In more than one of Turlogh O'Conor's hostile attacks on Leinster he was aided by Tiernan O'Rourke. As early as 1128 we frequently find them both "foray-hosting" into Okinselagh, the hereditary principality of McMurrough. Under these circumstances it is not strange that Dermot, when his old enemy O'Rourke was at his mercy, should have seized the opportunity to humiliate him in every way possible, and in addition to other acts of violence that he should carry off O'Rourke's wife, with her cattle, furniture, and other belongings. This we know was done, not alone with Devorgil's acquiescence, but with the active co-operation of her brother O'Melaghlin, who urged Dermot to this act of hostility, "for some abuses of her husband, Tiernan, done to her before".

A good deal of romance has been woven about this incident, and Devorgil has, on account of Dermot's subsequent conduct, been execrated as the woman who brought ruin on Ireland. But recent research has proved that the heroine of the story was at the time at least forty-four years of age, and that her admirer was but two years her junior. With a hero and heroine of these ripe years the finest romance falls flat, and therefore it is not surprising to find that within a year Devorgil fled from Dermot back to her husband, who evidently welcomed her return, for we hear of her four years later as benefactress of a church at Millifont, near Drogheda, O'Rourke being present at the ceremony, when she laid "three score ounces of gold, and a chalice of gold on the altar of Mary".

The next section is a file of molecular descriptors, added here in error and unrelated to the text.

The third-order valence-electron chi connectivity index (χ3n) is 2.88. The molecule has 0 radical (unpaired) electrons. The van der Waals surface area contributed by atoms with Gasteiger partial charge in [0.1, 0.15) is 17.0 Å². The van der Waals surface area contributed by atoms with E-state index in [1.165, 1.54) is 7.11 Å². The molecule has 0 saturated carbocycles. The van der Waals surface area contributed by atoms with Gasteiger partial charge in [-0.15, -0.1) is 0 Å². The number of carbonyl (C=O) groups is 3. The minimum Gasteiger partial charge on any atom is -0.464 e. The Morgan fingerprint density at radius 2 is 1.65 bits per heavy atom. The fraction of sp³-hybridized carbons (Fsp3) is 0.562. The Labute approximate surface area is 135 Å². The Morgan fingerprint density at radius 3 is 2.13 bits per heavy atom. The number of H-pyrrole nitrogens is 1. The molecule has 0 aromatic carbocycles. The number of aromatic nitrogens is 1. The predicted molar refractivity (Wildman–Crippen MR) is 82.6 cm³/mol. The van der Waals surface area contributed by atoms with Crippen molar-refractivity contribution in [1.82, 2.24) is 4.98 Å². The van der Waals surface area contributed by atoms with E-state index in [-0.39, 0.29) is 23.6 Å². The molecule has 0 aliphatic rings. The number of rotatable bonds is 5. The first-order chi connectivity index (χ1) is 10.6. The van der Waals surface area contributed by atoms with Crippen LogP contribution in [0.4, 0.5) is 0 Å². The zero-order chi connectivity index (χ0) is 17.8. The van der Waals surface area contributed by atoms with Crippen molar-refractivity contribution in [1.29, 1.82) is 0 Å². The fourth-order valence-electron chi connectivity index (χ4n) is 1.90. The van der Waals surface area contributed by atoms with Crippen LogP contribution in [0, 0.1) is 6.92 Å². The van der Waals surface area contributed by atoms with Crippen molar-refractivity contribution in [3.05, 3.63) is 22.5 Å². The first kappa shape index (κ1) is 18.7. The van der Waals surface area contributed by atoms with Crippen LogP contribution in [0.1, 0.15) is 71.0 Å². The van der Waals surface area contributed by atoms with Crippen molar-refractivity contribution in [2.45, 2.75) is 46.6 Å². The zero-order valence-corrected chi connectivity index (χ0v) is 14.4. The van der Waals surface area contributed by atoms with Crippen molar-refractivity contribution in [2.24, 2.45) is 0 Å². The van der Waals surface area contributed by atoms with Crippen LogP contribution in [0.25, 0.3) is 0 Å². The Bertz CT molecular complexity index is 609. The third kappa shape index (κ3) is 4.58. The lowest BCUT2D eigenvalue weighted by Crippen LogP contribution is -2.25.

About this time (1156) Turlough O'Conor died, and Dermot, ever on the alert to be if possible on the winning side, threw in his lot with Murtough O'Loughlin, who was now undoubtedly the most powerful king in Ireland. A dispute had been for some time going on between O'Loughlin and Roderick O'Conor about the rulership of Meath, and O'Rourke naturally joined O'Conor in order to oppose Dermot; but O'Loughlin almost annihilated their combined forces at the battle of Ardee, in 1159, and followed up his victory so effectively that two years later O'Conor gave him hostages. Murtagh O'Loughlin thus became to all intents and purposes King of all Ireland. For some years this prince of the North maintained his supremacy, and during his sway he supported Dermot in the possession of Leinster. But in 1165 trouble again arose, and this time within the province of Ulster. The counties of Antrim and Down were united in one territory called Ulidia (later known as Ulster) of which the King was Eochy MacDunlevy, a restless being, who, unsatisfied with O'Loughlin's rule, every now and then rebelled against him and was as promptly suppressed. On this occasion, weary of the unrest displayed by the Ulidians, O'Loughlin took drastic measures: he entered Ulidia with a large army, and, having slain the majority of the more formidable of MacDunlevy's supporters, he expelled him. O'Loughlin does not appear to have been as ruthless as many of his contemporaries, for later in the same year, at the intercession of the Prince of Uriel (a territory which comprised Louth, Armagh, and Monaghan), Eochy was restored to his kingdom on giving as hostages a son of every chieftain in his territory and his own daughter to O'Loughlin. In what way Eochy again transgressed, the annals of Ulster are silent, but it is recorded that in the very next year Eochy was blinded and some of the chiefs of Ulidia were put to death by O'Loughlin "in despite of the protection of the successor of Patrick and of the staff of Jesus, and of Donough O'Carroll, King of Uriel". This high-handed as well as treacherous proceeding at once alienated Uriel as well as Ulidia, and gave Roderick O'Conor and Tiernan O'Rourke the opportunity for which they had waited for some years.